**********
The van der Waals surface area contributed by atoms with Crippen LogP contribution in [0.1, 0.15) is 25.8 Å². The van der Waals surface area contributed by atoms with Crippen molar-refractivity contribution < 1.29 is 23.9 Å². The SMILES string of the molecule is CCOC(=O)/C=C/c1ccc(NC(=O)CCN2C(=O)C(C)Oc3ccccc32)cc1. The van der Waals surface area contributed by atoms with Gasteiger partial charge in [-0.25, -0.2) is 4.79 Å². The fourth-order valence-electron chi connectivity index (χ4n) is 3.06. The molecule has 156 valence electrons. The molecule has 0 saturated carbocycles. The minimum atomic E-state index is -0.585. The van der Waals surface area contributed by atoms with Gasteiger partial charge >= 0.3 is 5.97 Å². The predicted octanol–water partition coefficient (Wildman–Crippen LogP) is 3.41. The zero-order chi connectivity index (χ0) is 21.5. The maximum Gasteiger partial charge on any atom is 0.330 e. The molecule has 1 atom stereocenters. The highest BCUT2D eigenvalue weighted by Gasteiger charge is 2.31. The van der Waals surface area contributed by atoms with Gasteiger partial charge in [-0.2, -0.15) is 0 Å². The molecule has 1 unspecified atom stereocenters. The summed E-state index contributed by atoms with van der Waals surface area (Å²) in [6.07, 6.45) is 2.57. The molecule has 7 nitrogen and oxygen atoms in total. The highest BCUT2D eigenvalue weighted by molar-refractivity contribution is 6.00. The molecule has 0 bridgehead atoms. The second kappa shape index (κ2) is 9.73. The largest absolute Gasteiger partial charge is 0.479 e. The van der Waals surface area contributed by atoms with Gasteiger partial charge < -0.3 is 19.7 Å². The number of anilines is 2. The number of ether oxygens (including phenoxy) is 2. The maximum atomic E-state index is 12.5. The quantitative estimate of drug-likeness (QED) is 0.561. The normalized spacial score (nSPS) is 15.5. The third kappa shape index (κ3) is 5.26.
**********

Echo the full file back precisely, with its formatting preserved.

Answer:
The van der Waals surface area contributed by atoms with Crippen LogP contribution in [0.1, 0.15) is 25.8 Å². The van der Waals surface area contributed by atoms with Crippen molar-refractivity contribution < 1.29 is 23.9 Å². The SMILES string of the molecule is CCOC(=O)/C=C/c1ccc(NC(=O)CCN2C(=O)C(C)Oc3ccccc32)cc1. The van der Waals surface area contributed by atoms with Gasteiger partial charge in [-0.25, -0.2) is 4.79 Å². The fourth-order valence-electron chi connectivity index (χ4n) is 3.06. The molecule has 156 valence electrons. The molecule has 0 saturated carbocycles. The minimum atomic E-state index is -0.585. The van der Waals surface area contributed by atoms with Gasteiger partial charge >= 0.3 is 5.97 Å². The predicted octanol–water partition coefficient (Wildman–Crippen LogP) is 3.41. The zero-order chi connectivity index (χ0) is 21.5. The maximum Gasteiger partial charge on any atom is 0.330 e. The molecule has 1 atom stereocenters. The highest BCUT2D eigenvalue weighted by Gasteiger charge is 2.31. The van der Waals surface area contributed by atoms with Gasteiger partial charge in [-0.2, -0.15) is 0 Å². The molecule has 1 unspecified atom stereocenters. The summed E-state index contributed by atoms with van der Waals surface area (Å²) in [6.07, 6.45) is 2.57. The molecule has 7 nitrogen and oxygen atoms in total. The highest BCUT2D eigenvalue weighted by molar-refractivity contribution is 6.00. The molecule has 0 bridgehead atoms. The second kappa shape index (κ2) is 9.73. The largest absolute Gasteiger partial charge is 0.479 e. The van der Waals surface area contributed by atoms with Gasteiger partial charge < -0.3 is 19.7 Å². The number of anilines is 2. The number of ether oxygens (including phenoxy) is 2. The maximum atomic E-state index is 12.5. The quantitative estimate of drug-likeness (QED) is 0.561. The normalized spacial score (nSPS) is 15.5. The third kappa shape index (κ3) is 5.26.